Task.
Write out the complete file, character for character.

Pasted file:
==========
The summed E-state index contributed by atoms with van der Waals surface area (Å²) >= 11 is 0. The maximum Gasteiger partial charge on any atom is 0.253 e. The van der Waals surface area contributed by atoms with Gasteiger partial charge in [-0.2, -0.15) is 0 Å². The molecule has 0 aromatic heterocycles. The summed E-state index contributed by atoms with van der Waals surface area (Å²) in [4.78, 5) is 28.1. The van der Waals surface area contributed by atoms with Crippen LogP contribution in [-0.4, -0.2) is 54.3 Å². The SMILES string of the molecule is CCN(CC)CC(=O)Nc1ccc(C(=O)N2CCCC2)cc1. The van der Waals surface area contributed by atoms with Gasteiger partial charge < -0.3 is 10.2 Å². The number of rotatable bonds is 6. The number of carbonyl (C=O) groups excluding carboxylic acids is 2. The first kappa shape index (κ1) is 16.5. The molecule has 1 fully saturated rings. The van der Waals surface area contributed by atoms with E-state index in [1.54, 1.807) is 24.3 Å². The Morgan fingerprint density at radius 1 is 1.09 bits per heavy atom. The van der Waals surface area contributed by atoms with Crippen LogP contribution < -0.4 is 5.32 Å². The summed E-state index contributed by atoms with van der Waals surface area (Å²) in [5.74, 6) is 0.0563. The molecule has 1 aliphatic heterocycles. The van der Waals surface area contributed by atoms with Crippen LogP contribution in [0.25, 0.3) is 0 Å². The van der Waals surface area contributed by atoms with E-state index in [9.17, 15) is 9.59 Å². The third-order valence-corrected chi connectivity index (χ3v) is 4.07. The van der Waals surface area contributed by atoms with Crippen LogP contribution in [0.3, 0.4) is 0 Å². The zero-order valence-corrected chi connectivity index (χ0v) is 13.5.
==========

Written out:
The summed E-state index contributed by atoms with van der Waals surface area (Å²) >= 11 is 0. The maximum Gasteiger partial charge on any atom is 0.253 e. The van der Waals surface area contributed by atoms with Gasteiger partial charge in [-0.2, -0.15) is 0 Å². The molecule has 0 aromatic heterocycles. The summed E-state index contributed by atoms with van der Waals surface area (Å²) in [4.78, 5) is 28.1. The van der Waals surface area contributed by atoms with Crippen LogP contribution in [-0.4, -0.2) is 54.3 Å². The SMILES string of the molecule is CCN(CC)CC(=O)Nc1ccc(C(=O)N2CCCC2)cc1. The van der Waals surface area contributed by atoms with Gasteiger partial charge < -0.3 is 10.2 Å². The number of rotatable bonds is 6. The number of carbonyl (C=O) groups excluding carboxylic acids is 2. The first kappa shape index (κ1) is 16.5. The molecule has 1 fully saturated rings. The van der Waals surface area contributed by atoms with E-state index in [1.54, 1.807) is 24.3 Å². The Morgan fingerprint density at radius 1 is 1.09 bits per heavy atom. The van der Waals surface area contributed by atoms with Crippen LogP contribution < -0.4 is 5.32 Å². The summed E-state index contributed by atoms with van der Waals surface area (Å²) in [5.74, 6) is 0.0563. The molecule has 1 aliphatic heterocycles. The van der Waals surface area contributed by atoms with Crippen LogP contribution in [0.25, 0.3) is 0 Å². The van der Waals surface area contributed by atoms with E-state index in [9.17, 15) is 9.59 Å². The third-order valence-corrected chi connectivity index (χ3v) is 4.07. The van der Waals surface area contributed by atoms with Crippen LogP contribution in [0.3, 0.4) is 0 Å². The zero-order valence-corrected chi connectivity index (χ0v) is 13.5.